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How the conservative organizing machine works

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Stephen Harper gives a speech at the IDU forum in 2019. Image: International Democrat Union/Twitter

It was in Wisconsin in 2004 when I working on the campaign to thwart George W. Bush's second term that I first learned about how effective the conservative organizing machine was. Since then I have been a get-out-the-vote staffer for many U.S. elections, and have been consistently impressed by their machine. Here is what I know about what they do.

In 2004, the U.S. Democrats, large non-profits and lobbying firms had all discovered data mining and big data. We had an unwieldy, duplicative, marginally useful, and rather alarming -- from a personal privacy point of view -- data project running alongside our get-out-the-vote efforts.

In November, I got on the plane home. Many of the volunteers who worked with me, and with other "battleground state" co-ordinators, were amazing people who had literally taken a year off from their lives to try to defeat Bush.

The co-ordinators and volunteers had been parachuted in all over Wisconsin and the country to run a big budget vote-getting operation. We had no followup plan to keep the energy that these amazing volunteers had invested in the campaign into a post-election "keep the pressure on" effort.

On the plane, I ended up seated next to my Republican counterpart from Wisconsin. He was an engaging and chatty mid-sized business owner.

The Republicans had given him four exurbs outside of Milwaukee as turf for an entire year. He had mapped all the people in local business and local school boards. He had built a local organizing campaign in these areas and built organic support -- as we do in community organizing -- and then he had left a simple email Listserv in place with three employees to manage it.

These three people would feed the Listserv, keep it active, let people post whatever they wanted, but steered the conversation to their main talking points: cutting taxes and government, and building community participation and engagement.

The goal of the employees was to look for posts about solvable local issues, like places that needed crosswalks or bus stops. Then they would reach out to the person who posted the solvable issue and offer branded GOP help.

It didn't matter if the person got their crosswalk or not. If they did, the organizer took credit. If they didn't, it was the big bad overpaid government's fault for not supporing the community.

These communication networks have helped give rise to right-wing news networks, deep Republican support in the suburbs, and were fundamental for the growth of the Tea party and the other monstrous mutations of that movement. These communication networks have also been integral to the GOP's domination of local politics outside of big cities. 

In 2012, I was in Ohio as part of the leadership for the Cleveland get-out-the-vote effort. We won 17 counties in Ohio, including Cuyahoga county. The Republicans won the other 71 counties.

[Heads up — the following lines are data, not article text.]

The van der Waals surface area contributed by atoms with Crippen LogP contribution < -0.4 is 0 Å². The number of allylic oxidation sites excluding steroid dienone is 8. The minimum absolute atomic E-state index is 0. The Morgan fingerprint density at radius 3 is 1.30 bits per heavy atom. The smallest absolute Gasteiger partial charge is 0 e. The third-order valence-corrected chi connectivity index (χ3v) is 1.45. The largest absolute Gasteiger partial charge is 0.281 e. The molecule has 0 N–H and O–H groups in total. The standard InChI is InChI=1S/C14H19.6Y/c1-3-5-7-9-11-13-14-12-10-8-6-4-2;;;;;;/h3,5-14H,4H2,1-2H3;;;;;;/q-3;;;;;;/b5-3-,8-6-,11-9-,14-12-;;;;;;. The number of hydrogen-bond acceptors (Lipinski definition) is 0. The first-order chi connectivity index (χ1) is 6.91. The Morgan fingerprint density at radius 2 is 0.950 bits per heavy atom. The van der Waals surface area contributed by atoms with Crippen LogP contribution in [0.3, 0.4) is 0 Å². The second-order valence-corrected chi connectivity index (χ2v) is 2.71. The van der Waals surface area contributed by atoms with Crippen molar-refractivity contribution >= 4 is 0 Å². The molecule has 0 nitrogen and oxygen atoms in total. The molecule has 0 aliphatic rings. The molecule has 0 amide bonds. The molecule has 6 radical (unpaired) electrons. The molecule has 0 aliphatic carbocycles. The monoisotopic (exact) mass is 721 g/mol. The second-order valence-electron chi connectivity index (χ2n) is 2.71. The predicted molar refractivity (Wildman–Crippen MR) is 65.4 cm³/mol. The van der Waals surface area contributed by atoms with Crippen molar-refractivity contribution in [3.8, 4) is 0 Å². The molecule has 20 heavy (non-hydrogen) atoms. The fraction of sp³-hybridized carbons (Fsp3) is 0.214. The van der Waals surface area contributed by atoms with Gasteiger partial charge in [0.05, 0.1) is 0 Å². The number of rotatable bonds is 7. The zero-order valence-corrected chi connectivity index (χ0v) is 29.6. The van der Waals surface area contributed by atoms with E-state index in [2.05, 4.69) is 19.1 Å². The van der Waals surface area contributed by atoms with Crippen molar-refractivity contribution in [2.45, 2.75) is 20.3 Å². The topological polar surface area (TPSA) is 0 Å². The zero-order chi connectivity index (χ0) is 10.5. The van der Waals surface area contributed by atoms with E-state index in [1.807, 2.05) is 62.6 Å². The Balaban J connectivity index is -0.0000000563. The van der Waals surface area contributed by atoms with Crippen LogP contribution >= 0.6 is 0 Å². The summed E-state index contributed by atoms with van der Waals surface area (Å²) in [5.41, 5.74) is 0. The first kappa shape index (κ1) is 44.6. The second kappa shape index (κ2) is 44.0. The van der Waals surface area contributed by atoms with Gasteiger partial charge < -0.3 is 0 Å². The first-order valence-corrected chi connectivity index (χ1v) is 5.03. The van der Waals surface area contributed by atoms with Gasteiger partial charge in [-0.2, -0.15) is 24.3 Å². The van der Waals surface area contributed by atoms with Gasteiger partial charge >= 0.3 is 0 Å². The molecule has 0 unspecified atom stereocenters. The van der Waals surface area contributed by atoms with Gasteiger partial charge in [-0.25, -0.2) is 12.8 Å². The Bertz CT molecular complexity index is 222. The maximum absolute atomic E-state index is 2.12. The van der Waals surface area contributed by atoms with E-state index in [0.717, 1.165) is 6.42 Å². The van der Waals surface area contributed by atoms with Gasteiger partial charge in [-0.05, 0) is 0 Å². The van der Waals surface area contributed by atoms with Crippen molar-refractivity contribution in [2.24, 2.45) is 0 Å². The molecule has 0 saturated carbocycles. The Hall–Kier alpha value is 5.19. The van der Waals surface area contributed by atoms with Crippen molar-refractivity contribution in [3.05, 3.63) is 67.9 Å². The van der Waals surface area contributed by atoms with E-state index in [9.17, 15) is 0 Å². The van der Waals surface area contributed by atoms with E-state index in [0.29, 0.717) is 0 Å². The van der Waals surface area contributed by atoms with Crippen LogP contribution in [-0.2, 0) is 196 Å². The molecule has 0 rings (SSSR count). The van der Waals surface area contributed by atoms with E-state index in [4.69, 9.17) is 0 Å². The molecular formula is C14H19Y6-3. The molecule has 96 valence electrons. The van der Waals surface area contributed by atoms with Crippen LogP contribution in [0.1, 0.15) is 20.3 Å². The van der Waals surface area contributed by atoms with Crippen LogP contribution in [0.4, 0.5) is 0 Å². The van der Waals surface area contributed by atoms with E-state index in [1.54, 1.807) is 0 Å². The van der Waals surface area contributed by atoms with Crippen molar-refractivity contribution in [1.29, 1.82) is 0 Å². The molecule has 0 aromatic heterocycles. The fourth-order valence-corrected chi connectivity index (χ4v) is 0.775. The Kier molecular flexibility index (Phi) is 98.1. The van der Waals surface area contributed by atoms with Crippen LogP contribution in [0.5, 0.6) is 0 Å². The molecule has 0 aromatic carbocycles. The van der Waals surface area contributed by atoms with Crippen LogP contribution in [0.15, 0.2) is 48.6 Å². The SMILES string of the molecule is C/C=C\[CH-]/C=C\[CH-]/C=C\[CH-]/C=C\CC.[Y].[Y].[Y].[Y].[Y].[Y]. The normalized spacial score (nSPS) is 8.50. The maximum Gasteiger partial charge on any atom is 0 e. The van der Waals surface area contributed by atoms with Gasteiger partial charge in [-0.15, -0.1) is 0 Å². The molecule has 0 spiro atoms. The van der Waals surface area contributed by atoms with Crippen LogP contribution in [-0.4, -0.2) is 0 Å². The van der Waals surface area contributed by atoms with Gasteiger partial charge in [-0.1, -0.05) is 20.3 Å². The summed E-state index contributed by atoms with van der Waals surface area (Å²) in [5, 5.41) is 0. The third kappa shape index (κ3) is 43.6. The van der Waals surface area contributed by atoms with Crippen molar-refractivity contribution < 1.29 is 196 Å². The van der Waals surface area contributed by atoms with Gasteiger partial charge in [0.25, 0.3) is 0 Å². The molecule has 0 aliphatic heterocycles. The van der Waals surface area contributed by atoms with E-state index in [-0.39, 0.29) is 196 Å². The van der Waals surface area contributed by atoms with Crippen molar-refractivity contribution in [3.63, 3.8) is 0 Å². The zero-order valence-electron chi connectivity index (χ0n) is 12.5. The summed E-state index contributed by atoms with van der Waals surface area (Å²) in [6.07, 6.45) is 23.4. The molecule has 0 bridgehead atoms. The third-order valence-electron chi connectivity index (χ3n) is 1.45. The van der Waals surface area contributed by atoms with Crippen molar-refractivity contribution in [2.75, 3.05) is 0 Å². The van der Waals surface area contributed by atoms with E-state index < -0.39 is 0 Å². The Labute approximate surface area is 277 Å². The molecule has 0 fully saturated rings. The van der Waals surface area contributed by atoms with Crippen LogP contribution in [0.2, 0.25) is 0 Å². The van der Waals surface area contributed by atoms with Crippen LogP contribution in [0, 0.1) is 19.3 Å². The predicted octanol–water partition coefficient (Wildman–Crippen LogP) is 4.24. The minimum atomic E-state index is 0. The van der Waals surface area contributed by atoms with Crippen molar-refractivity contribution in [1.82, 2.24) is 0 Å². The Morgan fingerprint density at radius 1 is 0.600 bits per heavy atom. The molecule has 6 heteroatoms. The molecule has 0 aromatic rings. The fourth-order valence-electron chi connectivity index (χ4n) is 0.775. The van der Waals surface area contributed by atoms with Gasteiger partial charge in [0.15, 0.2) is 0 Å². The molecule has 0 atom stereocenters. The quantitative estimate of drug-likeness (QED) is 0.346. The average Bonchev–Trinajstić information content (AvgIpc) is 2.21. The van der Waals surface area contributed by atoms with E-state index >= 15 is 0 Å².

It is true that the counties the Democrats won had larger populations. However, despite the fact we knew that we needed to keep organizing after Obama, we again left without building anything to keep those who had been mobilized by the GOTV effort active.

I noticed two things that were a testament to the Republicans' ongoing organizing effort. We had almost no volunteers in Ohio and paid thousands of people to canvass and work on the GOTV efforts. The Republicans had a mostly volunteer effort in the counties they focused on, despite the fact that Mitt Romney was not an exciting candidate. The second was a Lyme disease discussion and flyer. 

Obama and Romney’s teams were both in West Virginia talking about health care. Romney started talking about Lyme disease. Obama's team looked at each other perplexed, talking about "Obamacare" and other big issues. 

In the central United States, particularly in non-urban areas, the deer population had been skyrocketing and so had cases of Lyme disease. Lyme disease is expensive to treat and is a long-term illness which is not covered by many insurance plans, including many plans in Obamacare. So the Lyme disease issue resonated.

The Republicans knew it was an issue because of their information gathering networks. The Democrats on the ground may well have known about the issue and heard about it at the doors, but could not push it into the federal campaign's talking points. It is issues like Lyme disease that have built resonance and caught fire on social media.

These organizing strategies are not particular to the United States. In Canada, there are conservative elements that have been implementing the exact same strategies as Republicans in the United States, as shown by the Ford brothers. Conservatives are also capitalizing on racists in Canada. 

This is not just random synchronicity -- it is co-ordinated. We are learning more and more about people who are paid to troll here in Canada and around the world and other ways in which we are being manipulated. Meanwhile, federal and provincial Liberal and NDP establishments keep funding data mining and unwieldy data projects, just like similar parties around the world. 

One way that conservatives share strategies is through the International Democrat Union (IDU), whose goal is to strengthen conservative and right-wing politicians around the world. The current chairperson of this body is Canada's very own Stephen Harper.

Of course, this is not the only way that the synchronicity between countries is produced. There is a well-funded exchange of advisors among like minded politicians around the world. It is an interesting development to see that Harper is the chairperson of the IDU, and it will be worth keeping an eye on what he is doing.

Image: International Democrat Union/Twitter

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